Josh Hamilton homered for the ninth time in his past six games Saturday, sending C.J. Wilson’s 80 mph curveball into the right-field seats in the sixth inning of the Texas Rangers' 4-2 loss to the Los Angeles Angels.

One key to Hamilton’s power surge has been his ability hit breaking balls out of the yard. After Saturday, Hamilton now has seven home runs on breaking balls this season, already his most in any season since joining the Rangers in 2008.

Hamilton is hitting .420 against breaking balls in 2012, a dramatic increase over his .260 average against such pitches a year ago. And his slugging percentage against curveballs and sliders is .860, dwarfing his 2011 mark of .468.

Hamilton’s sudden ability to smash breaking balls has helped him get off to one of the best starts to a season in major league history.

His 18 homers have tied Cy Williams of the 1923 Phillies for the most all-time through 34 team games. And with nine home runs in his past six games, Hamilton is just one shy of the MLB record for homers in a six-game span set by Frank Howard with 10 in 1968, according to the Elias Sports Bureau.

Hamilton’s 18 home runs this season are five more than the entire San Diego Padres team and one fewer than the Chicago Cubs and Minnesota Twins.

Hamilton will look to continue his record run Sunday night against Jered Weaver and the Angels on ESPN. Hamilton has 34 career at-bats against Weaver, his second most against any pitcher, but just one home run.

Elsewhere in the majors Saturday:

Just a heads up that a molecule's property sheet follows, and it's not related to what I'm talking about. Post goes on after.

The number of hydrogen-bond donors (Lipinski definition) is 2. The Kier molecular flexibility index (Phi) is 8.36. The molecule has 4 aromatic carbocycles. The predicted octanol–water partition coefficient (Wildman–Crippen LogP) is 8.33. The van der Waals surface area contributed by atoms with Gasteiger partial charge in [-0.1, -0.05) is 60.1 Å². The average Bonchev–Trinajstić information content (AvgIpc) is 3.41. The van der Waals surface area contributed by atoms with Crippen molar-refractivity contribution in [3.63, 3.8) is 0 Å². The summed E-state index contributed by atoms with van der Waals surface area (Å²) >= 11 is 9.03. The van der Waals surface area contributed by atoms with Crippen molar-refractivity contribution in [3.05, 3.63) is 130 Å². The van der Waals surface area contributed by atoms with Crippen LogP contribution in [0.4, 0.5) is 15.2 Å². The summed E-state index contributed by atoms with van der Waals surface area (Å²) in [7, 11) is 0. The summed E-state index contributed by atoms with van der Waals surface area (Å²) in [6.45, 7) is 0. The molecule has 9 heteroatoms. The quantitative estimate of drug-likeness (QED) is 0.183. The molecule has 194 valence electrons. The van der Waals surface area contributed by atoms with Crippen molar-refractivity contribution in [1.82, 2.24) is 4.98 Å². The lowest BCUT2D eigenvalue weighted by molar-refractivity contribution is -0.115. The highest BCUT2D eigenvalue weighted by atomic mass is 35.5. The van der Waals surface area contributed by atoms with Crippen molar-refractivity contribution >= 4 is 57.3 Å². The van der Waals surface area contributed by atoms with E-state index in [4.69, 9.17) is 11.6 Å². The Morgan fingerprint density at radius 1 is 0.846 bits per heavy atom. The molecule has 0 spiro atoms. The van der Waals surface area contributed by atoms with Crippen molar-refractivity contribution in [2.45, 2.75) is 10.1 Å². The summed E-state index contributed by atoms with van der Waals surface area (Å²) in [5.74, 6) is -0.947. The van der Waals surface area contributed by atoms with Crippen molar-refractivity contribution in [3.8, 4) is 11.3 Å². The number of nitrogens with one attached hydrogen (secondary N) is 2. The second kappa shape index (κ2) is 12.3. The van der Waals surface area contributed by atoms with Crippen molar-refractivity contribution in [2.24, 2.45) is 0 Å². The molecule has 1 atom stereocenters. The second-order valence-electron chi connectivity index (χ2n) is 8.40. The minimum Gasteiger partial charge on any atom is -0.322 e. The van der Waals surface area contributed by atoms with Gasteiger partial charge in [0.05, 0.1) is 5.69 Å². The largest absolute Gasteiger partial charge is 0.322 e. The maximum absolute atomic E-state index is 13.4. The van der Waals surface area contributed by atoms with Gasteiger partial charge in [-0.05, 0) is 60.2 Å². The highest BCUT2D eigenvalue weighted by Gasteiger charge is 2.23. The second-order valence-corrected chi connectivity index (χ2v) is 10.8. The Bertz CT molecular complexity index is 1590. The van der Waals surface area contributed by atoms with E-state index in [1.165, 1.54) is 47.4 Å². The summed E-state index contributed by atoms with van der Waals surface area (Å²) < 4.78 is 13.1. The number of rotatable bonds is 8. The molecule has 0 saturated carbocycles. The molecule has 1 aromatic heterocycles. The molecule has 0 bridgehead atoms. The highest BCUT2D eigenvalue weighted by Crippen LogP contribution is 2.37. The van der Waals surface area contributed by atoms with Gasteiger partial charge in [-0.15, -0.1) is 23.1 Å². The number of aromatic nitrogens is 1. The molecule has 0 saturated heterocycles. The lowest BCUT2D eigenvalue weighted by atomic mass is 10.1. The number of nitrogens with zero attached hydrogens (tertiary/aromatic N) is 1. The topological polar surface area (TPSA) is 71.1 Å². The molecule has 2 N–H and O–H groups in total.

• 2011 home run champ Jose Bautista hit his 10th career home run at Target Field in just his 10th game at the park. Only four players, all Twins, have more HR at Target Field since it opened in 2010. According to Elias, Bautista is the first player to hit 10 HR in his first 10 games in a ballpark since Shawn Green at Miller Park from 2001 to 2004.

• Roy Halladay took the loss after allowing seven hits and two runs in seven innings as the Philadelphia Phillies lost to the Padres. The Phillies have now lost each of Halladay’s past five starts. That ties the longest losing streak for a team in Roy Halladay starts, matching the Toronto Blue Jays' five-game losing streak in Halladay starts in 1999.

• The Boston Red Sox beat the Cleveland Indians 4-1 for their second straight home win following a six-game losing streak at Fenway Park. It’s the first time the Red Sox have won back-to-back home games since April 13-15.

Stephen Dunn/Getty ImagesMatt Kemp is the fifth player in history to hit at least 12 home runs before May 1.

ESPN's Home Run Tracker analyzes video of each home run hit this season and as far back as 2006. Each month, the tracker will detail the best and worst home runs, as well as some other interesting statistics pertaining to the long ball. Below are the notable home runs for the month of April.